2011 was the rugby year that kept on giving. An entertaining (if not always brilliant) Six Nations lead into a pulsating end to the Heineken Cup and a war of attrition in the Magners League final, where Munster prevailed.
From here we went south and were treated to a highly compelling Super 15 competition followed by a mixed bag of a Tri Nations series, where only two teams really decided to turn up. Then, of course, it was onto the big one – the World Cup. Although not without its flaws (outrageous scheduling of minnow nations), it was a highly successful World Cup with some great rugby and tremendous matches.
The Northern Hemisphere season is almost half way there again now and the Heineken Cup in particular has produced some pulsating games already.
Let us cast our eye back and pick out some of the highlights of 2011 and the players/teams that excelled along the way.
Team of the Year: Leinster produced an extraordinary Heineken Cup campaign, slaying a plethora of powerhouses along the way before producing a quite incredible second half display against Northampton in the final to secure their second Heineken Cup in three years. It was something to behold and a finer campaign you will struggle to find.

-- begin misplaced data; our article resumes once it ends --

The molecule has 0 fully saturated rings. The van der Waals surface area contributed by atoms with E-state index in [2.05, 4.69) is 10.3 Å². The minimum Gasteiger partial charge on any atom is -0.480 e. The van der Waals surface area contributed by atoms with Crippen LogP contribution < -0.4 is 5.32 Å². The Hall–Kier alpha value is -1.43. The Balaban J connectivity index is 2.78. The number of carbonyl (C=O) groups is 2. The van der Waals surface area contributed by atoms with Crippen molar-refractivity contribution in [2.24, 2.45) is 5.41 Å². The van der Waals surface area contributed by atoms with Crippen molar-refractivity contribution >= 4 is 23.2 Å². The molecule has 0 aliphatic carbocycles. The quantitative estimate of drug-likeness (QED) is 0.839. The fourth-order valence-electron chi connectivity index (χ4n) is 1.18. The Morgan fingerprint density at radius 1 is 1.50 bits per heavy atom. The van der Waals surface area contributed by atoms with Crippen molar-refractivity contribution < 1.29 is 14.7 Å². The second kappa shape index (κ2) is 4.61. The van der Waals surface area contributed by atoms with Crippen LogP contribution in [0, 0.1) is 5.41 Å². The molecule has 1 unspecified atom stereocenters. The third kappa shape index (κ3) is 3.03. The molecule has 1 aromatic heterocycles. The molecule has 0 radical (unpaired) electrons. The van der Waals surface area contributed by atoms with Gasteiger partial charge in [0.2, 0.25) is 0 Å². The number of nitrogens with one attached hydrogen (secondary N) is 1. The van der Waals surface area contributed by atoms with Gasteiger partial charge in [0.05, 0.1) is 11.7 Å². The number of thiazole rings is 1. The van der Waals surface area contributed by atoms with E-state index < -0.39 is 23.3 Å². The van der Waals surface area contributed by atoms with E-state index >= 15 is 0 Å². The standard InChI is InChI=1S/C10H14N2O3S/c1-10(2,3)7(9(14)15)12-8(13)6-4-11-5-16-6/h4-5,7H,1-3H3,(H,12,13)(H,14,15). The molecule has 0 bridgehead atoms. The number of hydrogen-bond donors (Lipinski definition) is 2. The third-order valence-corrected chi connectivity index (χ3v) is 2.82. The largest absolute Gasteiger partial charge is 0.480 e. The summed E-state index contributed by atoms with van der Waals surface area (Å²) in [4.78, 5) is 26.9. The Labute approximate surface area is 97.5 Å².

Euan McKenzie guided the Queensland Reds to their first Super Rugby trophy, as we know the competition today. The Reds played some breathtaking rugby during the course of the competition, inspired by the brilliance of Will Genia, Quade Cooper and the devastating finishing of Digby Ioane.
The Team of the year, however, has to go to the World Cup winners, New Zealand. Although they spluttered to victory somewhat in the end, they did emerge victorious when all was said and done. They were faced with adversary along the way but still managed to come good. Given the severe pressure on their home soil, along with the loss of their best player early in the tournament, it would have been easy for the team to fold. The excuses were there. But they didn’t and ended twenty four years of pain by claiming the coveted trophy.